Tutorial: how to query pandas DataFrames with SQL
Pandas is a go-to tool for tabular data management, processing, and analysis in Python, but sometimes you may want to go from pandas to SQL.
Why? Perhaps you find pandas’ syntax intimidating and less intuitive than SQL, which is more beginner-friendly. Or maybe you miss some of the functionalities SQL offers.
The good news is you can work in Python and still use SQL on a tabular pandas DataFrame.
Let’s look at how to query a pandas DataFrame with SQL using either a Jupyter notebook or Deepnote.
Use cases for using SQL with pandas
Pandas comes with many complex tabular data operations. And, since it exists in a Python environment, it can be coupled with lots of other powerful libraries, such as Requests (for connecting to other APIs), Matplotlib (for plotting data), Keras (for training machine learning models), and many more.
But when it comes to talking to databases, it’s not always as powerful as SQL.
For example, an enterprise company may have a massive database where many tables need to be joined together based on different conditions. Performing conditional joins isn’t possible with pandas.
Additionally, SQL allows you to enforce different data constraints — such as unique, not null, primary key, etc. — to make sure your data is consistent and accurate. You can’t do that with pandas.
And if you need to perform advanced aggregations of data (e.g., calculating running totals, moving averages, and percentiles), it can be challenging to write solutions for these in pandas.
Using SQLAlchemy to query pandas DataFrames in a Jupyter notebook
There are multiple ways to run SQL queries in a Jupyter notebook, but this tutorial will focus on using SQLAlchemy — a Python library that provides an API for connecting to and interacting with different relational databases, including SQLite, MySQL, and PostgreSQL.
Using SQLAlchemy, you can retrieve, manipulate, and analyze large sets of data using SQL syntax directly from a Jupyter notebook.
Other options include the PandaSQL library, but it’s lacking in recent updates and has some significant run-time issues that make it less than ideal. There’s also the .query() method, but this is mostly limited to filtering DataFrames and doesn’t provide the exact SQL syntax you may want.
Compared to these options, SQLAlchemy is more straightforward and intuitive. It’s mostly used in an IPython environment, so all you need to get started is a Jupyter notebook.
Installing SQL Alchemy
To install SQLAlchemy, run the following command:
pip install sqlalchemy
Importing SQL Alchemy
To connect to an in-memory database (SQLite, in this case), follow these steps by running commands inside a Jupyter cell:
Step 1: Import SQLAlchemy
Step 2: Load the SQL extension
Step 3: Create a SQLite connection
engine = sqlalchemy.create_engine('sqlite:///mydatabase.db')
Step 4: Connect to the SQLite database
Running queries with SQLAlchemy
After connecting to an in-memory database, you should store data as tables. To do this, first create a dummy DataFrame:
import pandas as pd df = pd.DataFrame([["A",1,2], ["B",3,4], ["A",5,6], ["C",7,8], ["A",9,10]], columns = ["colA", "colB", "colC"])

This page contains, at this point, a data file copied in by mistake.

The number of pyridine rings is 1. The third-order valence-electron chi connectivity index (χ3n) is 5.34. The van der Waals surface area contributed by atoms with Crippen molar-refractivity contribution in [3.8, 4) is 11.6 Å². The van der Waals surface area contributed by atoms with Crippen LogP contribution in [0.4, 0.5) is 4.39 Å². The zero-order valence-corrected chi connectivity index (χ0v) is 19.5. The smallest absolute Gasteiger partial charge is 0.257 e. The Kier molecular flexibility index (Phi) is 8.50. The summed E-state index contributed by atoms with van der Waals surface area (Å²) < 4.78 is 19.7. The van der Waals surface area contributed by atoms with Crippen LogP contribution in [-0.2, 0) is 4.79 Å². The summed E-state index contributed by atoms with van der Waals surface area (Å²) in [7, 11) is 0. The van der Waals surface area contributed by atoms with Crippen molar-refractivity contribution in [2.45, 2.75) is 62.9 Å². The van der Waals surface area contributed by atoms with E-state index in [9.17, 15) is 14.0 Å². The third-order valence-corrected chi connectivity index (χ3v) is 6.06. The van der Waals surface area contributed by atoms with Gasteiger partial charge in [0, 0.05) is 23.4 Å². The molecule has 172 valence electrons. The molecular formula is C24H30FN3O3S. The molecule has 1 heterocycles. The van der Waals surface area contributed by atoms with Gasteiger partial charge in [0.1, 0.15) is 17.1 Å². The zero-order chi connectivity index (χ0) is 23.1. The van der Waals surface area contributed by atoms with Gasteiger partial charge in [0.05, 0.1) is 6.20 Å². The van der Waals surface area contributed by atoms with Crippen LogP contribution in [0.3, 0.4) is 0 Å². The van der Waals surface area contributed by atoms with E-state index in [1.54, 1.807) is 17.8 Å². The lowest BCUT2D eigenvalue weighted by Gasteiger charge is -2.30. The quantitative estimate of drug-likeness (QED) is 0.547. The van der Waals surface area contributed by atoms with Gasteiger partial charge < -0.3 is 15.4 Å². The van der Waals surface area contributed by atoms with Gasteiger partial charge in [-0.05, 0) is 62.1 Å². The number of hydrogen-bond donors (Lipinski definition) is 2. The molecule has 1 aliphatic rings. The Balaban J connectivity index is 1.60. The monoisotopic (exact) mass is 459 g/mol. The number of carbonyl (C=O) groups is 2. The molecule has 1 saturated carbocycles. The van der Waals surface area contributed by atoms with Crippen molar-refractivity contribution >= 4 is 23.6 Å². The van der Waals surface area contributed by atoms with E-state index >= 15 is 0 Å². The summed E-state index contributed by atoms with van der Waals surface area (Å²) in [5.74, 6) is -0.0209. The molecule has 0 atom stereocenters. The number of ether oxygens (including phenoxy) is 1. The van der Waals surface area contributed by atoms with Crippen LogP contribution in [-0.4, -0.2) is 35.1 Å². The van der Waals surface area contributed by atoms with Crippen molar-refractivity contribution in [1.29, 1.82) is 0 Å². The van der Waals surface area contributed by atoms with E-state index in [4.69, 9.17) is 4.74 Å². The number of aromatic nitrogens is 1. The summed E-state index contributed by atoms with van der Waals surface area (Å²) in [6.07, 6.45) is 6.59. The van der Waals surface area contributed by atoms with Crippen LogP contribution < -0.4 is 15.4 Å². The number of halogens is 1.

Next, store the DataFrame in the SQLite database:
df.to_sql('data', con=engine, if_exists='replace')
In the above statement, we created table data in the SQLite engine. The
if_exists=’replace’ argument deletes the current table if it already exists.
Lastly, we can query the table data using SQL as follows:
results = %sql SELECT * FROM data WHERE colA = "A";
If we view the results, we get:
print(results) +-------+------+------+------+ | index | colA | colB | colC | +-------+------+------+------+ | 0 | A | 1 | 2 | | 2 | A | 5 | 6 | | 4 | A | 9 | 10 | +-------+------+------+------+
We can also convert the results to a pandas DataFrame as follows:
results.DataFrame() index colA colB colC 0 0 A 1 2 1 2 A 5 6 2 4 A 9 10
Using Deepnote to query pandas DataFrames with SQL
Deepnote comes complete with SQL support for pandas DataFrames — no downloading, installing, or importing required.
To start querying a pandas DataFrame using SQL, create a DataFrame as follows:
Then create a SQL block:
You can write any SQL query:
Similar to storing the results in a variable in a Jupyter Notebook, you can store the results in Deepnote as shown:
Since Deepnote uses jinjasql templating, you can pass Python variables, functions, and control structures (e.g., “if” statements and “for” loops) into your SQL queries.
Best practices for using SQL with pandas
Using SQL with pandas can make data analysis easier, but there are a few caveats.
Switching to SQL may mean missing out on different optimization techniques that could have been applied using Python. And if you’re using SQLAlchemy, remember that it creates an in-memory dataset. Therefore, you should only use it when you have sufficient memory.
Moreover, unlike pandas, which infers the data types by itself, SQL requires explicit specification when creating new tables. To make sure your data is stored and retrieved correctly, it’s important to use the appropriate data types for the columns in your DataFrame.
Lastly, keep in mind that SQL is a powerhouse for databases, not tabular DataFrames sitting in a Python environment. If you can complete your tasks using pandas, you may want to avoid leveraging SQL unnecessarily (unless it offers some major run-time benefits).
So there you have it — you’re ready to query pandas DataFrames with SQL.
As this tutorial demonstrated, using SQL with a Jupyter notebook requires multiple steps, which can be quite time-consuming. If you want to integrate SQL with an interactive Python environment minus the extra dependencies and effort, give Deepnote a try.
Combine pandas & SQL with Deepnote
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